With his mom back in Virginia, Will spent the next week whipping up Hamburger Helper meals, helping his grandfather with physical therapy and proving to his mom that he was ready to take on more responsibilities. “I couldn’t believe the transformation; it was like a curtain lifted and he’d gone from a boy to a man,” she said. “He really stepped up in a way that I can’t imagine he’d been able to any other summer.” In the future, DuBois says, she’s determined to keep Will’s schedule less packed — to encourage more independence.

Hard. That’s how Shaby Olibrice described the first few weeks of summer, when she worried about finding ways to keep her daughter, Kylie Thurman, 8, off her phone all day. Olibrice, 28, works nights as a corrections officer, which means Kylie entertains herself for a few hours in the morning after spending the night at Olibrice’s sister’s house. There, she squeezes in precious time with her cousins, but beyond that, Kylie, an only child, has been without her main source of summer fun: seeing her friends at the community pool in Miami Lakes, Fla. The pool didn’t open until mid-August.

Olibrice says the two started scheduling their own play dates in the afternoons. Mom ordered board games and coloring books, they found activities online, and Kylie proved to be quite capable of making her own fun. Or in her own words: “I got creative,” she says, proudly touting her art projects, self-made lunches and the 10-box fort she built as a quiet nook in which to read “Diary of a Wimpy Kid."

She got curious, too. Spotting the check-engine light on the family Toyota Camry, Kylie asked to investigate and got a lesson in auto maintenance 101 from Mom, who learned beside her father under many a car hood. Kylie can now check and change the oil. “We’re doing good,” Olibrice says. “She’s a curious kid, who’s learned there’s some things she’s got to do on her own.”

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Day 25 of Dance for Justice, and we’ve raised over $17.5k for #BLM. Thank you, everyone. . And, we still dance! This week is kinda exciting. We’ll be dancing live, chatting with some very cool people, and maybe crafting some homemade and inspiring merch (shout-out to mother daughter duo @have_a_gr8_day). . Our goal is to still raise as much awareness and funds to celebrate and uplift Black, Brown and Indigenous lives. And we are always exploring other ways to celebrate kids who are using what they love to spread more love. . One more immediate decision we’d like to make - we want to start raising and donating funds to a youth focused and/or youth lead arts, play and music organization. We have a few in mind though if anyone knows of an org. or group who provides opportunities for kids to do what they love while inspiring social change and could use some support, please let us know. #GoodtobeGood #JusticeKids . Meanwhile, I’m going to keep leaping like Billy Elliot. DFJ-style. Let’s do this! . . . . . . . . . #danceforjustice #leobhubesi #billyelliot #lovewhatyoudo #socialchange #showup #danceforpeace #dance #boysdance #bombas #captainamerica #goldenstatewarriors #stephcurry #mondaymotivation #justice #peace #blacklivesmatter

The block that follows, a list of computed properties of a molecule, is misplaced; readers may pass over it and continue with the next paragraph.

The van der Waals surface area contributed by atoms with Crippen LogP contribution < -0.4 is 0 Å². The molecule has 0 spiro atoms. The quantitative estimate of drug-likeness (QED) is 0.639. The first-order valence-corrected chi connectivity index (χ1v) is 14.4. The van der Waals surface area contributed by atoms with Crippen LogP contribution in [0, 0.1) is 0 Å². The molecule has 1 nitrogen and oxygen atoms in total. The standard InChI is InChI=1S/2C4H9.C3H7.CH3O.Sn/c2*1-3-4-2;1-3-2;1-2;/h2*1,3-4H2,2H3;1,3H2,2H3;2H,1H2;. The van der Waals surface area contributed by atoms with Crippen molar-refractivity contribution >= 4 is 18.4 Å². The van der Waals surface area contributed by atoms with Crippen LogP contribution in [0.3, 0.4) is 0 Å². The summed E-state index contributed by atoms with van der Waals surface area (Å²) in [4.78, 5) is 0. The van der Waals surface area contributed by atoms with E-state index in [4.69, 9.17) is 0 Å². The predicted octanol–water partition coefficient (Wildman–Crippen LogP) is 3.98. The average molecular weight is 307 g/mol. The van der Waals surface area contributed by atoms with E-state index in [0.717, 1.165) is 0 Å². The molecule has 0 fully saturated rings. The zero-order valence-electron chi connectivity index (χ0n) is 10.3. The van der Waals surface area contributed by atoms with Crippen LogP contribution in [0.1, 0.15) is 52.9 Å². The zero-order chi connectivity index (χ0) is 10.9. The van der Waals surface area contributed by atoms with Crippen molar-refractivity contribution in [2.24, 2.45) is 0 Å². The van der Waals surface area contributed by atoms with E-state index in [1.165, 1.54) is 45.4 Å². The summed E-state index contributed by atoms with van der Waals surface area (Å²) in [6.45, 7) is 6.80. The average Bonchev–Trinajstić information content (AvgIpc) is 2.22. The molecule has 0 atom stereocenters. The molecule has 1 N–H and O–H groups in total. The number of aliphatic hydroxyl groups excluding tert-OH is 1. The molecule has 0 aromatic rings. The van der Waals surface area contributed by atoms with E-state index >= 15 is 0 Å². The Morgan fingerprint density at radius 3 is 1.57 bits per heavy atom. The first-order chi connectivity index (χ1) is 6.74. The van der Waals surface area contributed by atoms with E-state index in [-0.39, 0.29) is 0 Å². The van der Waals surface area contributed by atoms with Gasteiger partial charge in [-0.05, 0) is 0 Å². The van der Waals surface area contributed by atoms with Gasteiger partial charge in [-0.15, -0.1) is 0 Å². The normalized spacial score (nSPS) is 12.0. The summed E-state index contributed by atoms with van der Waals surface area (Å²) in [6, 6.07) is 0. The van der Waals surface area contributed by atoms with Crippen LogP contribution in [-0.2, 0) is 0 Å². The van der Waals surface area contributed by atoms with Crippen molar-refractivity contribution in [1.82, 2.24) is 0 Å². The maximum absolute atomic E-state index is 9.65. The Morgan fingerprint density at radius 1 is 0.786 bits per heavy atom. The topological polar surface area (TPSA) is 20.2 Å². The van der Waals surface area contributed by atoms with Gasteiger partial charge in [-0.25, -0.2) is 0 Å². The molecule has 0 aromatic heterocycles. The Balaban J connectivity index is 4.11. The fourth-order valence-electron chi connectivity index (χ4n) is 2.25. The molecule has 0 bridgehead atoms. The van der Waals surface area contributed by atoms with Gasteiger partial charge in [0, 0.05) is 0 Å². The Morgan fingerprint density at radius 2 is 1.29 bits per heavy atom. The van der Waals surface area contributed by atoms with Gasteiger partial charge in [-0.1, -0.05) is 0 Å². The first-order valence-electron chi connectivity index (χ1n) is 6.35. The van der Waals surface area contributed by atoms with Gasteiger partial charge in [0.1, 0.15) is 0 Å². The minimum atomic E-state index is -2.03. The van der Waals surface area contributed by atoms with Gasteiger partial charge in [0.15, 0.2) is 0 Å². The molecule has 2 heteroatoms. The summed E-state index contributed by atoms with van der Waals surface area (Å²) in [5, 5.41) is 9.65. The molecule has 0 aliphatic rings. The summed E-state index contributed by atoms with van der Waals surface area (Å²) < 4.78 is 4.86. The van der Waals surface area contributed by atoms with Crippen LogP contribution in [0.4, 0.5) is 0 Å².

A post shared by Leo Perry (@leo_a_perry) on

While walking home from a Black Lives Matter march in his hometown of Pasadena, Calif., Leo Perry, 7, asked his mom what more he could do to keep fighting injustice. Claire Perry, who is White, and Leo, who is biracial, have had to confront racism head-on and have discussed matters of race before. A few days after the march, in mid-June, Claire was on a work call when she looked outside and spotted Leo dancing. He’d taken chalk, two hats for donations and his dance moves out to the sidewalk in front of their home. His goal: to raise money for Black Lives Matter. “I just looked out the window, and there was Leo, dancing with such joy and self-confidence,” Perry said. They named the effort Dance for Justice, and Claire posted a video on social media. It went viral and they set up a GoFundMe account for the Black Lives Matter Global Net Foundation. By early August, Leo had been dancing for 54 days (some days for a couple of hours; others, just 20 minutes), and they’d raised $18,500.